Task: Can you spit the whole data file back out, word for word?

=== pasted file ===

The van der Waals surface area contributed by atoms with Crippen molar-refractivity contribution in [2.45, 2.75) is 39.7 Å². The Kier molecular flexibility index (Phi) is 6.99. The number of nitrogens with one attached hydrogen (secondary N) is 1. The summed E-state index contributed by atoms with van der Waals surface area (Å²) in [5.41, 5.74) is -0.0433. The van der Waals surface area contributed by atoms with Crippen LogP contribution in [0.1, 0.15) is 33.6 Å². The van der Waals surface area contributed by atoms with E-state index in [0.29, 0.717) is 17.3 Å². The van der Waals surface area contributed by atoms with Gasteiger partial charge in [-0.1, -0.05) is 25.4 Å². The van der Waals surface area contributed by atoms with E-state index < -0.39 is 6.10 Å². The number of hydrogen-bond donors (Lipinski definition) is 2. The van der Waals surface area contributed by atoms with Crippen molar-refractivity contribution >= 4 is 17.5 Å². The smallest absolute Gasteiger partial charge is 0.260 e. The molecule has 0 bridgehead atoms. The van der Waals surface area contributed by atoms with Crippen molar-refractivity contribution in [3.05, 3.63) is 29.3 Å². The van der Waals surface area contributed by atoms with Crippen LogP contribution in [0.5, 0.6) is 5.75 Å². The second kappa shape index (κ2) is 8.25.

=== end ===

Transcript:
The van der Waals surface area contributed by atoms with Crippen molar-refractivity contribution in [2.45, 2.75) is 39.7 Å². The Kier molecular flexibility index (Phi) is 6.99. The number of nitrogens with one attached hydrogen (secondary N) is 1. The summed E-state index contributed by atoms with van der Waals surface area (Å²) in [5.41, 5.74) is -0.0433. The van der Waals surface area contributed by atoms with Crippen LogP contribution in [0.1, 0.15) is 33.6 Å². The van der Waals surface area contributed by atoms with E-state index in [0.29, 0.717) is 17.3 Å². The van der Waals surface area contributed by atoms with Gasteiger partial charge in [-0.1, -0.05) is 25.4 Å². The van der Waals surface area contributed by atoms with E-state index < -0.39 is 6.10 Å². The number of hydrogen-bond donors (Lipinski definition) is 2. The van der Waals surface area contributed by atoms with Crippen molar-refractivity contribution >= 4 is 17.5 Å². The smallest absolute Gasteiger partial charge is 0.260 e. The molecule has 0 bridgehead atoms. The van der Waals surface area contributed by atoms with Crippen molar-refractivity contribution in [3.05, 3.63) is 29.3 Å². The van der Waals surface area contributed by atoms with Crippen LogP contribution in [0.5, 0.6) is 5.75 Å². The second kappa shape index (κ2) is 8.25.